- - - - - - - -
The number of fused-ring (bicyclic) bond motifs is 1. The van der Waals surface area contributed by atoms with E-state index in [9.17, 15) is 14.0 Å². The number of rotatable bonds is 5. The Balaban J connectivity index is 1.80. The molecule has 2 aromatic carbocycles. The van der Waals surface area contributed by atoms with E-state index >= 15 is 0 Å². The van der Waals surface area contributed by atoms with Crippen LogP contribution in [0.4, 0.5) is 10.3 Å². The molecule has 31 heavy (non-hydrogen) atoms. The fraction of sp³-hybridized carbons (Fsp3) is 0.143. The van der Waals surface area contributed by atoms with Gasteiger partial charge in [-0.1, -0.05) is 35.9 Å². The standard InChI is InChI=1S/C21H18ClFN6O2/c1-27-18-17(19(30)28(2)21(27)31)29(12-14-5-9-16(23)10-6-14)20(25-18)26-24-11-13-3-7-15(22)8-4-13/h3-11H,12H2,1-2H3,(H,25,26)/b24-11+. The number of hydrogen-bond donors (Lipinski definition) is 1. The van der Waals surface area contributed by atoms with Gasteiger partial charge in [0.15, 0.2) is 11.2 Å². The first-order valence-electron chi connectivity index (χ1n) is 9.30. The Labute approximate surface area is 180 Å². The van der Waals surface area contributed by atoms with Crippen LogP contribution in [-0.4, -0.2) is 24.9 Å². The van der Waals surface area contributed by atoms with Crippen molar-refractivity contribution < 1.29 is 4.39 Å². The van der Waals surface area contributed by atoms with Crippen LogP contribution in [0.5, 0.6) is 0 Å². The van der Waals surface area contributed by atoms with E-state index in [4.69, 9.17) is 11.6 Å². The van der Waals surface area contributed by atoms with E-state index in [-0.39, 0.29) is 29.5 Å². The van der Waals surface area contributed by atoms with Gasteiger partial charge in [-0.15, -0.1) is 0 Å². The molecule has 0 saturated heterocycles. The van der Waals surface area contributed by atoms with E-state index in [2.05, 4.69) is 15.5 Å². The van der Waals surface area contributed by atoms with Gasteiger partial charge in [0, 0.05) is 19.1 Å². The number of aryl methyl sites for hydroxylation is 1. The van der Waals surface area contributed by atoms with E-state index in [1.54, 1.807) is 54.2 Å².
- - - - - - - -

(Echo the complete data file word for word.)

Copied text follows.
The number of fused-ring (bicyclic) bond motifs is 1. The van der Waals surface area contributed by atoms with E-state index in [9.17, 15) is 14.0 Å². The number of rotatable bonds is 5. The Balaban J connectivity index is 1.80. The molecule has 2 aromatic carbocycles. The van der Waals surface area contributed by atoms with E-state index >= 15 is 0 Å². The van der Waals surface area contributed by atoms with Crippen LogP contribution in [0.4, 0.5) is 10.3 Å². The molecule has 31 heavy (non-hydrogen) atoms. The fraction of sp³-hybridized carbons (Fsp3) is 0.143. The van der Waals surface area contributed by atoms with Gasteiger partial charge in [-0.1, -0.05) is 35.9 Å². The standard InChI is InChI=1S/C21H18ClFN6O2/c1-27-18-17(19(30)28(2)21(27)31)29(12-14-5-9-16(23)10-6-14)20(25-18)26-24-11-13-3-7-15(22)8-4-13/h3-11H,12H2,1-2H3,(H,25,26)/b24-11+. The number of hydrogen-bond donors (Lipinski definition) is 1. The van der Waals surface area contributed by atoms with Gasteiger partial charge in [0.15, 0.2) is 11.2 Å². The first-order valence-electron chi connectivity index (χ1n) is 9.30. The Labute approximate surface area is 180 Å². The van der Waals surface area contributed by atoms with Crippen LogP contribution in [-0.4, -0.2) is 24.9 Å². The van der Waals surface area contributed by atoms with Crippen molar-refractivity contribution < 1.29 is 4.39 Å². The van der Waals surface area contributed by atoms with Crippen LogP contribution in [0.5, 0.6) is 0 Å². The van der Waals surface area contributed by atoms with E-state index in [4.69, 9.17) is 11.6 Å². The van der Waals surface area contributed by atoms with E-state index in [-0.39, 0.29) is 29.5 Å². The van der Waals surface area contributed by atoms with Gasteiger partial charge in [-0.15, -0.1) is 0 Å². The molecule has 0 saturated heterocycles. The van der Waals surface area contributed by atoms with E-state index in [2.05, 4.69) is 15.5 Å². The van der Waals surface area contributed by atoms with Gasteiger partial charge in [0, 0.05) is 19.1 Å². The number of aryl methyl sites for hydroxylation is 1. The van der Waals surface area contributed by atoms with E-state index in [1.54, 1.807) is 54.2 Å².